Street Sounds: A Sunny Day in Glasglow

A Sunny Day in Glasgow started with Ben Daniels playing and recording songs in his bedroom.

Courtesy Ever Nalens A Sunny Day is Glasgow is Ben Daniels, Josh Meakim, Annie Fredrickson, Jen Goma, Ryan Newmyer and Adam Herndon.

A Sunny Day in Glasgow started with Ben Daniels playing and recording songs in his bedroom.

“I went to school in Glasgow for a year, and I never realized there was a place where the sun could go away for weeks at a time,” Daniels said. “It really affected me. When the sun would come out, it was just the most amazing feeling.”

Last year’s Ashes Grammar is a flowing mesh of mysterious melodies and moods. The 22 tracks, some as short as 10 seconds in length, resemble a backdrop of similar styles and emotions. The tracks flow seamlessly from one to the next, showcasing choir-like, male/female harmonies; distant, deep-synch waves; guitar layers; unpredictable rhythms and millions of other sounds unfamiliar to the average ear. It’s a hypnotic listening experience.

“On the recordings to date, we each kind of play everything,” Daniels said of the band’s fluid lineup.

Live performances feature guitar playing and sampler mastery by both Daniels and Josh Meakim.

“I think I feel most at home in the studio,” Meakim said. “We’ve made some really great recordings and have been working really hard on being a good live act. I’m really proud of Ashes Grammar.”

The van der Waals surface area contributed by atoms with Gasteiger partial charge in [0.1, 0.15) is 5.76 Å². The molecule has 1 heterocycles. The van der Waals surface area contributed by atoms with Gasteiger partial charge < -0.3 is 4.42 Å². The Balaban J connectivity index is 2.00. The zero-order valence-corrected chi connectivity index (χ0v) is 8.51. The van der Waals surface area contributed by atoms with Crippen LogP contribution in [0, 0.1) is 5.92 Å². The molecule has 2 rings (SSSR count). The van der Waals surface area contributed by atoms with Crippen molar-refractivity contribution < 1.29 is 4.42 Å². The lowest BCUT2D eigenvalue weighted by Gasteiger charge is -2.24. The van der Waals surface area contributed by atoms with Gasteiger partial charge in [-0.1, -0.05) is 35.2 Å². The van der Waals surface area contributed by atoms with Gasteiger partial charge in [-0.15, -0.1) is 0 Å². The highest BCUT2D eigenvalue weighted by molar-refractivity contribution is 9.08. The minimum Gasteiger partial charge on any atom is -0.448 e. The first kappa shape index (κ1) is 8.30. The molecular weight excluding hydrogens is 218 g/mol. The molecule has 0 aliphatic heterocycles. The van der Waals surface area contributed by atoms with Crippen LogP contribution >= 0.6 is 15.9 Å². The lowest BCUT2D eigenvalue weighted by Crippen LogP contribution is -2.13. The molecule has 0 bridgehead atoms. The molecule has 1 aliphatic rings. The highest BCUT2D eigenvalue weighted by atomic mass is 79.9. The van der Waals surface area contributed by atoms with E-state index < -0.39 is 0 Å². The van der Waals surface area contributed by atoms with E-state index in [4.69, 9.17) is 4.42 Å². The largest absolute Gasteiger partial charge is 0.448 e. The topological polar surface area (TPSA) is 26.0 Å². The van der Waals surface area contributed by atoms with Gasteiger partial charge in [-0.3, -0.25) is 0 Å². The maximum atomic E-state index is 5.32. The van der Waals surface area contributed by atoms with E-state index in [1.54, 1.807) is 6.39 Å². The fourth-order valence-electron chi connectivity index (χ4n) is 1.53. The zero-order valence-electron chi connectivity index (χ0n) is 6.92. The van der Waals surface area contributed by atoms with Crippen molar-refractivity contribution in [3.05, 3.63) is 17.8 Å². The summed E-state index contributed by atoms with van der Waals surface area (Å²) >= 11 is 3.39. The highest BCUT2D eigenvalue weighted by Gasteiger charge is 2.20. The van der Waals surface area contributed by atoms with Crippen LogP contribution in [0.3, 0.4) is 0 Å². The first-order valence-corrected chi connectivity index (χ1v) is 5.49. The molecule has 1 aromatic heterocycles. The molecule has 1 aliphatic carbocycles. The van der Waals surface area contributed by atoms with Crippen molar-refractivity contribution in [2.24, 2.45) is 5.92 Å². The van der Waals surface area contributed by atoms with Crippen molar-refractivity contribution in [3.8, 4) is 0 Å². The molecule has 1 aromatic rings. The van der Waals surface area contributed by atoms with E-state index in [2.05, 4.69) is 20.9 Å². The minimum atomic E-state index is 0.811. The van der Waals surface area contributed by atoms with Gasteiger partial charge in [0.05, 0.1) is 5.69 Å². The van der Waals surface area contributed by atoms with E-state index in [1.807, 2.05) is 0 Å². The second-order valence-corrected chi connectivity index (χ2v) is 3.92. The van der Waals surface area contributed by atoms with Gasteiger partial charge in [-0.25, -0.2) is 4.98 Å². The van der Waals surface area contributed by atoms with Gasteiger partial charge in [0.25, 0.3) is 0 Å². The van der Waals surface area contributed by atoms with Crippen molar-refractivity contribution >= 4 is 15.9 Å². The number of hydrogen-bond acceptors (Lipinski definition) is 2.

Meakim and Daniels agreed the band would like to stay busy and hopefully get back into the studio again this year to work on recording short EPs and a new album. The pair’s newest EP, Nitetime Rainbows, was released March 2.

The group is currently in the midst of a U.S. tour that landed them at the exponentially popular South By Southwest festival in Austin, Texas. Thursday, they make their only tour stop back in their home city at the Kung Fu Necktie in Fishtown. Philadelphia, Meakim said, is a great place to return to after months on the road. Daniels, who grew up in the city, said it has influenced him more than any other place has.

“I’ve traveled a lot and lived in other countries, but Philly’s the only place where I’ve been able to assimilate it all into a final product,” Daniels said. “I feel like I love Philly as much as I hate it, and I think that’s a good relationship to have with your hometown.”

Kevin Brosky can be reached at

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